Part of me was thrilled to the bone while another part of me said 'well there you are, what took you so long' when I first laid eyes on the COMMON REDSHANK at Renews Beach on Saturday. It was Ken Knowles and my first stop of Saturday morning down the Southern Shore. How high can you get on rare birds? Like drinking a good whiskey, the freshness of the high gets a little blurry when you begin to overdose. The Common Redshank came on top of a couple of Black-tailed Godwits, scores and scores of European Golden Plovers and the incredible Ross's Gull that Ken and I had both seen within the last seven days. A bottle of fine whiskey is easy to get but a week good bird highs is something else.

Common Redshank is a common breeder in Iceland and is one of the species we look for during spring influxes of Icelandic birds.  Yet it has occurred in only two previous years: five individuals at four locations within the time period of 28 April to 14 May 1995 and single bird in Happy Adventure in March & April 1999 which had probably overwintered.  

This Common Redshank at Renews was a highly desired bird for all but especially for the people who started birding after 1999. The calls went out and everyone who came saw the bird. Another day with high fives all around.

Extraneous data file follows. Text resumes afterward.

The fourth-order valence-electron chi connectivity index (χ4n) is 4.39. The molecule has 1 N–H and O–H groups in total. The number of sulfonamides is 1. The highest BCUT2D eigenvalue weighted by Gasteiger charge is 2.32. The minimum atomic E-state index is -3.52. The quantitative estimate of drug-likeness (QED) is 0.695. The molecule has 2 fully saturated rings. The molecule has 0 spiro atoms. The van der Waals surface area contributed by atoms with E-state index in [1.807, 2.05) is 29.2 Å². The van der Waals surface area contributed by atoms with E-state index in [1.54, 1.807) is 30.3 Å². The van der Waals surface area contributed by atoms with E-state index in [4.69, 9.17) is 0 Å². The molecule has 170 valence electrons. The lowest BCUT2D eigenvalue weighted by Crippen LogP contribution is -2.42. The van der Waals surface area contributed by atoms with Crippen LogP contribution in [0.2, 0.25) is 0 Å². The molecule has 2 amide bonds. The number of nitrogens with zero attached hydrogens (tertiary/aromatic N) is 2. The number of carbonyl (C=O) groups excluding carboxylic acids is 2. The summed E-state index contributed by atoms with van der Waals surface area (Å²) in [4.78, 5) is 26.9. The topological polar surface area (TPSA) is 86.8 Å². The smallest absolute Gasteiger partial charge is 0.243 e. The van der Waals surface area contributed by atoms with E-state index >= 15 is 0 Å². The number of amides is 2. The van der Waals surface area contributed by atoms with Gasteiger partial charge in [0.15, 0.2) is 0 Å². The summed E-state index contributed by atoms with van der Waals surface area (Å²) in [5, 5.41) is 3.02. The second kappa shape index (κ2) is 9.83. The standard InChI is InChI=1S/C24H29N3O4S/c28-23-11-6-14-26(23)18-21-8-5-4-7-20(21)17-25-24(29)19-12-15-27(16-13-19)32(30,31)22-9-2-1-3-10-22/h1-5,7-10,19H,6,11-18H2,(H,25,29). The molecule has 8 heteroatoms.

On Sunday morning there was no Redshank to be found in Renews until 11 am. when Les Sweetapple and Keith Fillier arrived arrived at the main beach as saw TWO COMMON REDSHANKS. Once again all hell broke loose. People like me who had devoured Saturday's Redshank  drove the 95 km south of St. John's to see the new Redshank.

The birds did not get along too well and in the end the original Redshank drove the new bird away at high tide.  Who knows what will be at Renews beach tomorrow. Zero is one option but lately around here the sky has been the limit.

The task of keeping track of the Icelandic vagrants since 26 April is daily effort. I am behind on new weekend additions but the rough numbers of birds so far is.

Black-tailed Godwit - 9
Common Redshank - 2
European Whimbrel - 1
Dunlin (probably Icelandic origin) - 1
European Golden Plover - 150 ish
Northern Wheatear - 16

Bonus Bird
Ross's Gull - 1

Below are some photos of the two Common Redshanks at Renews from this weekend.

All of the above are Bird #1 which arrived on 3 May and was one of the two Common Redshanks present on 4 May.

Bird # 2 (above two pictures) has different barring on the upper flanks and a darker throat. It was chased away by Bird # 1 in mid afternoon.

The Two Common Redshanks at Renews, Avalon Peninsula at 2 pm on 4 May 2014. The left bird was not seen after this chase.  

Thursday, 1 May 2014

Farewell Ross's Gull - Thanks for the Visit